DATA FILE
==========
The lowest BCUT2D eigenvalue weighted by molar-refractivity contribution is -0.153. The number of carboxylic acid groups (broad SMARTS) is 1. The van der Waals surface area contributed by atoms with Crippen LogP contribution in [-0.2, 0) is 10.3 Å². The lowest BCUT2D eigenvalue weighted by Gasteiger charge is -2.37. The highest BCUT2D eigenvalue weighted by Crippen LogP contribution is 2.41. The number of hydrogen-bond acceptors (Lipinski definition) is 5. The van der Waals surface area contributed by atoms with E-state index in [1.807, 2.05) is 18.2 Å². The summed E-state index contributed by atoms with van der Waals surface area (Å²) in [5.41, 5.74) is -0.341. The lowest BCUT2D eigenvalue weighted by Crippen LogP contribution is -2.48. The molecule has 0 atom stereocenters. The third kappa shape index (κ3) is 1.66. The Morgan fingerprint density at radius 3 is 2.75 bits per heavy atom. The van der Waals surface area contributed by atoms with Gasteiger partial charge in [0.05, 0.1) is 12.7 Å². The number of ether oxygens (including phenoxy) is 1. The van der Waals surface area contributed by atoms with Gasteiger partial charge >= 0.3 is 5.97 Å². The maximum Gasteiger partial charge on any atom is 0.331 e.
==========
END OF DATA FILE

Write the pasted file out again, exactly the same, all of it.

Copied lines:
The lowest BCUT2D eigenvalue weighted by molar-refractivity contribution is -0.153. The number of carboxylic acid groups (broad SMARTS) is 1. The van der Waals surface area contributed by atoms with Crippen LogP contribution in [-0.2, 0) is 10.3 Å². The lowest BCUT2D eigenvalue weighted by Gasteiger charge is -2.37. The highest BCUT2D eigenvalue weighted by Crippen LogP contribution is 2.41. The number of hydrogen-bond acceptors (Lipinski definition) is 5. The van der Waals surface area contributed by atoms with E-state index in [1.807, 2.05) is 18.2 Å². The summed E-state index contributed by atoms with van der Waals surface area (Å²) in [5.41, 5.74) is -0.341. The lowest BCUT2D eigenvalue weighted by Crippen LogP contribution is -2.48. The molecule has 0 atom stereocenters. The third kappa shape index (κ3) is 1.66. The Morgan fingerprint density at radius 3 is 2.75 bits per heavy atom. The van der Waals surface area contributed by atoms with Gasteiger partial charge in [0.05, 0.1) is 12.7 Å². The number of ether oxygens (including phenoxy) is 1. The van der Waals surface area contributed by atoms with Gasteiger partial charge >= 0.3 is 5.97 Å². The maximum Gasteiger partial charge on any atom is 0.331 e.